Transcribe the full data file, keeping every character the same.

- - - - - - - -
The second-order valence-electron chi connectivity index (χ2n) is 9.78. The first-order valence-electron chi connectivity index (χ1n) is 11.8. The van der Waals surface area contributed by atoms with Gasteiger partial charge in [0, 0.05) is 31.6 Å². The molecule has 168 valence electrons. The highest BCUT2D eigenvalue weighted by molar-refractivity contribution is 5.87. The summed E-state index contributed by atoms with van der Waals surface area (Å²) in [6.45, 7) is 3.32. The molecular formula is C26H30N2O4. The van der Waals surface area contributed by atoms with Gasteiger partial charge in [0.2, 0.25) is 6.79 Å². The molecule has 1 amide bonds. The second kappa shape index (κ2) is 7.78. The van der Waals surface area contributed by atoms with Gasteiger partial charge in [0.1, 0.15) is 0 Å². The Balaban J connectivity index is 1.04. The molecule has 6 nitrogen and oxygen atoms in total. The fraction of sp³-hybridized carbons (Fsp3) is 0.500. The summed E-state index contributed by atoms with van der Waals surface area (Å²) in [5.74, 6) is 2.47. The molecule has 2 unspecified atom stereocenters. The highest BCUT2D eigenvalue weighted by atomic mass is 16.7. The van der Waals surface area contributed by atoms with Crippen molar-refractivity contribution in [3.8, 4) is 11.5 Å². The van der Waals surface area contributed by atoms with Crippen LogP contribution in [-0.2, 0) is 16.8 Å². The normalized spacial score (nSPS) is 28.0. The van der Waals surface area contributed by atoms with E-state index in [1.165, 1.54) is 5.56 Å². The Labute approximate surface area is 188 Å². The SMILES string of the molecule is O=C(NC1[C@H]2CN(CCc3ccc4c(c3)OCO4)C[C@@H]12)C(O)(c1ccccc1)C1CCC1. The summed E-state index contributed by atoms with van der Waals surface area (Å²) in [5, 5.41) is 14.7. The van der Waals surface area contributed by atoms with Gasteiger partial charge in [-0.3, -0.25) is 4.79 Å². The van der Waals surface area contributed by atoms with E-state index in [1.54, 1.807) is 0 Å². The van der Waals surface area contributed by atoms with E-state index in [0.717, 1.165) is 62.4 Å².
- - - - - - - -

The second-order valence-electron chi connectivity index (χ2n) is 9.78. The first-order valence-electron chi connectivity index (χ1n) is 11.8. The van der Waals surface area contributed by atoms with Gasteiger partial charge in [0, 0.05) is 31.6 Å². The molecule has 168 valence electrons. The highest BCUT2D eigenvalue weighted by molar-refractivity contribution is 5.87. The summed E-state index contributed by atoms with van der Waals surface area (Å²) in [6.45, 7) is 3.32. The molecular formula is C26H30N2O4. The van der Waals surface area contributed by atoms with Gasteiger partial charge in [0.2, 0.25) is 6.79 Å². The molecule has 1 amide bonds. The second kappa shape index (κ2) is 7.78. The van der Waals surface area contributed by atoms with Gasteiger partial charge in [0.1, 0.15) is 0 Å². The Balaban J connectivity index is 1.04. The molecule has 6 nitrogen and oxygen atoms in total. The fraction of sp³-hybridized carbons (Fsp3) is 0.500. The summed E-state index contributed by atoms with van der Waals surface area (Å²) in [5.74, 6) is 2.47. The molecule has 2 unspecified atom stereocenters. The highest BCUT2D eigenvalue weighted by atomic mass is 16.7. The van der Waals surface area contributed by atoms with Crippen molar-refractivity contribution in [3.8, 4) is 11.5 Å². The van der Waals surface area contributed by atoms with Crippen LogP contribution in [-0.2, 0) is 16.8 Å². The normalized spacial score (nSPS) is 28.0. The van der Waals surface area contributed by atoms with E-state index in [1.165, 1.54) is 5.56 Å². The Labute approximate surface area is 188 Å². The SMILES string of the molecule is O=C(NC1[C@H]2CN(CCc3ccc4c(c3)OCO4)C[C@@H]12)C(O)(c1ccccc1)C1CCC1. The summed E-state index contributed by atoms with van der Waals surface area (Å²) in [5, 5.41) is 14.7. The van der Waals surface area contributed by atoms with Gasteiger partial charge in [-0.3, -0.25) is 4.79 Å². The van der Waals surface area contributed by atoms with E-state index in [1.54, 1.807) is 0 Å². The van der Waals surface area contributed by atoms with E-state index in [0.717, 1.165) is 62.4 Å².